I can’t see how you disagree with the process that (i) the vertical issues reserves (ii) the horizontal takes those reserves and expands them as far as capital constraints/creditworthiness allow.

    Unless of course you are getting at something else which I have not picked up.

  • http://www.pragcap.com Cullen Roche

    1) “Entirely unconstrained” is a semantic point and misleading. The state is not the monopoly “issuer” of money. The banks issue most of the money in our system. They are obviously constrained in some sense, but that doesn’t mean the state directly controls the price or quantity of their credit issuance. The state controls credit issuance only in a very loose sense. This is a pretty irrefutable point, but MMTers obscure it in their hierarchy argument. The monopolist argument is totally separate from the hierarchy and is not a valid point in ascribing monopolist powers across the entire spectrum of money. The state is only the monopolist of very specific forms of money, of which credit is not included.

    2) The horizontal level is just about always expanding loan issuance and has averaged a very high % rate of change historically. I don’t know how anyone could downplay the expansion of credit in the economy as being a “muted” effect. It is, by far, the primary driver of growth throughout the economy. If you don’t know, then run a business without credit. You’ll find it’s close to impossible. http://research.stlouisfed.org/fred2/series/LOANS

    3) Banks don’t “take reserves and expand” them. MMT teaches us constantly that banks are never reserve constrained. But they’re trying to have it both ways here by saying the hierarchy based on reserves and payments settlements means the monopolist has power over the banks, but then they claim banks aren’t reserve constrained in their lending operations. It’s an obvious contradiction.

    I don’t think you’re seeing the points the same way I am….Can I clarify any of this further for you?

  • AK

    1) I wouldn’t say “entirely unconstrained” is misleading. I’d say it’s a statement of fact.

    For example, let’s consider the role of price/quantity setting: the state simply CHOOSES to directly control only the overnight rate. It could (and during has) intervened to control the price of credit at other terms.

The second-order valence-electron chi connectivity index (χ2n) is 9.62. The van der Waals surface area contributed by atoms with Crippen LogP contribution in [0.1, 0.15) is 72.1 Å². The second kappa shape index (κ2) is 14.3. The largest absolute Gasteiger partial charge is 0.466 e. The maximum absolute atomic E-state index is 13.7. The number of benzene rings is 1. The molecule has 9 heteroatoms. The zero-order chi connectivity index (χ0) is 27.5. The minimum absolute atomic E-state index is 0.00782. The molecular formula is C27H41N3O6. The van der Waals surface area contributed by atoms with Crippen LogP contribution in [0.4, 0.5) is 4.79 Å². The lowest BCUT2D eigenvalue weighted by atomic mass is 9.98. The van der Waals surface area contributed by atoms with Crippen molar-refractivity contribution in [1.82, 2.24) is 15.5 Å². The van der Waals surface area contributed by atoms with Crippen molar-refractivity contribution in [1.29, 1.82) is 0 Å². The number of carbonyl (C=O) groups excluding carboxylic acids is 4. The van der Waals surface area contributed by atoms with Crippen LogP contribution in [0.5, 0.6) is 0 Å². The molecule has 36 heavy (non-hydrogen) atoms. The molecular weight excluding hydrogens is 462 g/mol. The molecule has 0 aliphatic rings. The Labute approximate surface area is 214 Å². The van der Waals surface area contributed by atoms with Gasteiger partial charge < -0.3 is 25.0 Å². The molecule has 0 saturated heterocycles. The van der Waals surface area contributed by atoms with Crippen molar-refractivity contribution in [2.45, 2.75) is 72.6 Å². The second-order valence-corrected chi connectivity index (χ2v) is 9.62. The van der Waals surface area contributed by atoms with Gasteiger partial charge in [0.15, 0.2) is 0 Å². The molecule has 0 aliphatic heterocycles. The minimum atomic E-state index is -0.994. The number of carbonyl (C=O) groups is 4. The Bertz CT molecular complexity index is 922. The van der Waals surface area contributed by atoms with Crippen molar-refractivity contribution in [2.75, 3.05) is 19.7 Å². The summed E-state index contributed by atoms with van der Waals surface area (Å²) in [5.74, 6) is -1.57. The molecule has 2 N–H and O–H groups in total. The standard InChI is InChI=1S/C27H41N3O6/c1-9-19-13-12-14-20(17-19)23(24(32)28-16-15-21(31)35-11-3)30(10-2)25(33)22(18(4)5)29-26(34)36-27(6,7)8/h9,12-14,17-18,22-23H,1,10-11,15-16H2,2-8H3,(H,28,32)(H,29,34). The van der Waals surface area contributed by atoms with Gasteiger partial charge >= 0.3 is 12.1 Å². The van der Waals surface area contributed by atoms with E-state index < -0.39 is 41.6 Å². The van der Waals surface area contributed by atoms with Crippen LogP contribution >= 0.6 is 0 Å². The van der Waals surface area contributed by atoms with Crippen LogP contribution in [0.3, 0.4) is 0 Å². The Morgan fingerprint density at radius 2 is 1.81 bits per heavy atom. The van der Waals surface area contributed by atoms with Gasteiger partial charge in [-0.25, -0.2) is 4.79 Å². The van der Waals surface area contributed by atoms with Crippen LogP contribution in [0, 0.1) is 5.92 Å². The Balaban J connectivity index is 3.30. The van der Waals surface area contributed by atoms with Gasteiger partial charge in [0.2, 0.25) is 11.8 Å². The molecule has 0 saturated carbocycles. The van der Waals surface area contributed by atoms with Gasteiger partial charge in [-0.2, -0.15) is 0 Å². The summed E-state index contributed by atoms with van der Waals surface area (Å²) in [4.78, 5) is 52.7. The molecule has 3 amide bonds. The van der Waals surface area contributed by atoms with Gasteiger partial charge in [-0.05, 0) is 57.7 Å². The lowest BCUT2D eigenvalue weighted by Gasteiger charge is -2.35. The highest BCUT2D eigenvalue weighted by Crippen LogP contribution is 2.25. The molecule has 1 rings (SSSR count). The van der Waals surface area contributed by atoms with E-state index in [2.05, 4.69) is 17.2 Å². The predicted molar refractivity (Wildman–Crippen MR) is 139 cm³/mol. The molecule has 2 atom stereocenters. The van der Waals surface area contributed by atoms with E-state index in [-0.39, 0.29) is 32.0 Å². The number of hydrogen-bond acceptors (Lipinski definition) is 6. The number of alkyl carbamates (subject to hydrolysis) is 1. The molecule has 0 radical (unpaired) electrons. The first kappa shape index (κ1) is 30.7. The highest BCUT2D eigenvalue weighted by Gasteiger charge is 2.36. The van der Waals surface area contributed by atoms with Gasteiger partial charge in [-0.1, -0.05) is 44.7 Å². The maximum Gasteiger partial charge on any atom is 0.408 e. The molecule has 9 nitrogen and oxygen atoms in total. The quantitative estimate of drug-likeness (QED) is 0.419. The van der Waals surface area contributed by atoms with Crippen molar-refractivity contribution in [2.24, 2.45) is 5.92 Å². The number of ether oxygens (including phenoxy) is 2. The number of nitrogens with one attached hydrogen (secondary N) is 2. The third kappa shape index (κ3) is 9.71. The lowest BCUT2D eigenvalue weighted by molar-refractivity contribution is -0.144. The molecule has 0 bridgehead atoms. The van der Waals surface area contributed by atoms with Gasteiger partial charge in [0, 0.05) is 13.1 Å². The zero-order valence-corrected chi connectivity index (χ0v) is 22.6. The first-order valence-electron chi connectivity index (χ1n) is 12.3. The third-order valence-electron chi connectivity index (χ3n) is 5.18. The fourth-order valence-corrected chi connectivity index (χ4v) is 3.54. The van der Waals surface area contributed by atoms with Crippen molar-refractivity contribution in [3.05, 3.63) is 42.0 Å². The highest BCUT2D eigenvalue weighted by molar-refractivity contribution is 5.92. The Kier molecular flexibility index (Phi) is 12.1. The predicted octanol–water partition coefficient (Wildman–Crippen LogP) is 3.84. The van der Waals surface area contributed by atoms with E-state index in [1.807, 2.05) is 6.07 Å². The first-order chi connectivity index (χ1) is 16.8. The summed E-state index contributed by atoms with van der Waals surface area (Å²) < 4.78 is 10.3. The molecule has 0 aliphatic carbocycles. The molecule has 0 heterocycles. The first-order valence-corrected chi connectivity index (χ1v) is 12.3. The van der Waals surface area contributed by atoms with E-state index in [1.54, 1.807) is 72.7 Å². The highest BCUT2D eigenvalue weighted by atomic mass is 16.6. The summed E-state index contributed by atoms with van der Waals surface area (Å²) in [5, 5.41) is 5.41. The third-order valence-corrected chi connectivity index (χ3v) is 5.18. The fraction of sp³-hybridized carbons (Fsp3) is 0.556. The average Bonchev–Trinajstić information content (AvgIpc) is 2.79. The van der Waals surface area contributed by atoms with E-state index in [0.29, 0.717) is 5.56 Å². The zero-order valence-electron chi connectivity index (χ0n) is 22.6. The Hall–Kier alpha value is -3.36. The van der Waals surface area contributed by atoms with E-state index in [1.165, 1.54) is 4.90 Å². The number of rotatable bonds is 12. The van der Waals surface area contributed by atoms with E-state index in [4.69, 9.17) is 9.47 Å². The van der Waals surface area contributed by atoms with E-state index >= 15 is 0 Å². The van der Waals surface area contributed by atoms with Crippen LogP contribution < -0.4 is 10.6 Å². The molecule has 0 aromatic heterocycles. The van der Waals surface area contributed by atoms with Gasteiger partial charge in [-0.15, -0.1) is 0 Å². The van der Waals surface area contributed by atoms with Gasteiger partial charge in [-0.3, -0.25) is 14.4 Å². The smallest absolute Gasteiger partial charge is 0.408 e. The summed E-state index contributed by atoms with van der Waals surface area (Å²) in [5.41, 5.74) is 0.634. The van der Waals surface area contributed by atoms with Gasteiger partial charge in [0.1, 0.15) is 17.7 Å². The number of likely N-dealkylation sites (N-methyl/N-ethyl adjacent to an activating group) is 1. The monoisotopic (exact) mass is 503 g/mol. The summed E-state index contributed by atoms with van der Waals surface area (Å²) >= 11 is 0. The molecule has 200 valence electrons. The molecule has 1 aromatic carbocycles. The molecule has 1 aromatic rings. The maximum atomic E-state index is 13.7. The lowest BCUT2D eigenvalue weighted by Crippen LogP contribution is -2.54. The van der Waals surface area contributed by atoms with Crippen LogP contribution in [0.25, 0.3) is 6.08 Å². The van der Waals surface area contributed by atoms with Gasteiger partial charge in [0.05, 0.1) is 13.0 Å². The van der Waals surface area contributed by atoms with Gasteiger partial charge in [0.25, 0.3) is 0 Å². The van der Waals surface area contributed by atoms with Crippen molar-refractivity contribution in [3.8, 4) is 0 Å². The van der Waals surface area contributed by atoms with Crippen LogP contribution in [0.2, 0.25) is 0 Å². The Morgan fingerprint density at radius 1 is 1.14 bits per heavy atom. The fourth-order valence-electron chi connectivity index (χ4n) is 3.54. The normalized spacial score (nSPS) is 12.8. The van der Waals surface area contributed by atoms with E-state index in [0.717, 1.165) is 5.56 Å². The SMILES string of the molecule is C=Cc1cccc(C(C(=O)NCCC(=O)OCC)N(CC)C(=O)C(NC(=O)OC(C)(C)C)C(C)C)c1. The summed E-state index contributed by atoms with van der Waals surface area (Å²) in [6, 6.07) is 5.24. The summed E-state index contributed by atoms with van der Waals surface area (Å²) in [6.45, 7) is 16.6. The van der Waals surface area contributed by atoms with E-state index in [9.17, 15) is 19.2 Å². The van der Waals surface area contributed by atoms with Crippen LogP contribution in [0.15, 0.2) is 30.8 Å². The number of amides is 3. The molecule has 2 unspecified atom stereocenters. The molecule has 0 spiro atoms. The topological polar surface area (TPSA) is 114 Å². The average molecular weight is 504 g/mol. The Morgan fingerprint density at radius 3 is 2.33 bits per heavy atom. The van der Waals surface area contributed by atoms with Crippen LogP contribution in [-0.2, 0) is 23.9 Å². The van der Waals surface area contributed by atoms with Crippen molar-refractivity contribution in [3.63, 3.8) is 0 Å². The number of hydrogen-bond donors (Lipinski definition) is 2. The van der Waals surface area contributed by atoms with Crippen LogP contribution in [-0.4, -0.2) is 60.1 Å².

In my opinion, that adequately describes a monopoly – a person who has the power to set price/quantity of a good which only they provide.

    As for the rest of your point (1) – I can see that you are viewing it from a perspective of the vertical/horizontal being “individual parts of a whole” whereas I am viewing it from the “issuer/user” perspective. Perhaps that is where our disagreement stems from. I think both are useful ways of viewing it depending on what aspect you want to discuss.

    But I still think this is, more than anything, a semantic argument, and more importantly, I cannot see why this definitional/semantic issue negates any other part of MMT.

    2) It is still entirely within the powers of the state to control this process as much/little as it sees fit.

    3) Perhaps a poor choice of words on my part, I accept.

    My point is this: even though reserves do not constrain banks in their credit issuance, reserves are essential PRIOR to the credit-issuing process because

    (i)transactions between horizontal actors require transactions of bank reserves (unless both actors use the same bank)

    (ii) the deposit-money that banks issue during the credit creation process is denominated in the same currency as their reserves.

  • AK

    I had replied but I’m not sure where it went. In any case I noticed you made some extra points in the meantime so I’ll reply again:

    MMT recognises that banks issue most of the “deposit-money” in our system. MMT recognises that the state does not exercise control over the price or quantity of money. However, MMT also recognises that the state easily could (without any changes to the current institutional structure) exercise as much/little control over these areas as it chooses. That is why, even within the current system, MMT chooses to recognise the state as the monopoly issuer of money; the current structure of the state gives it the POWER to exercise control over virtually all aspects of money (even if it chooses not to). I think this is in line with the traditional definition of a monopolist.

    2) Agreed that credit is crucial. But, as per my above point, the state can exercise any level of control over this that it wishes.

    3) Poorly worded on my behalf. My point is this: although banks aren’t reserve constrained, that does not mean that reserves are irrelevant to the horizontal process. Every private horizontal transaction will result in a reserve transaction (unless both actors use the same bank). That is one of the crucial insights of MMT: regardless of how much deposit-money the horizontal chooses to issue, transactions in this deposit-money will require a corresponding transaction between banks in state-issued reserves (unless of course the actors use the same bank). Therefore, the use of horizontally-created deposit-money DEPENDS on the issuance of state money in the first place.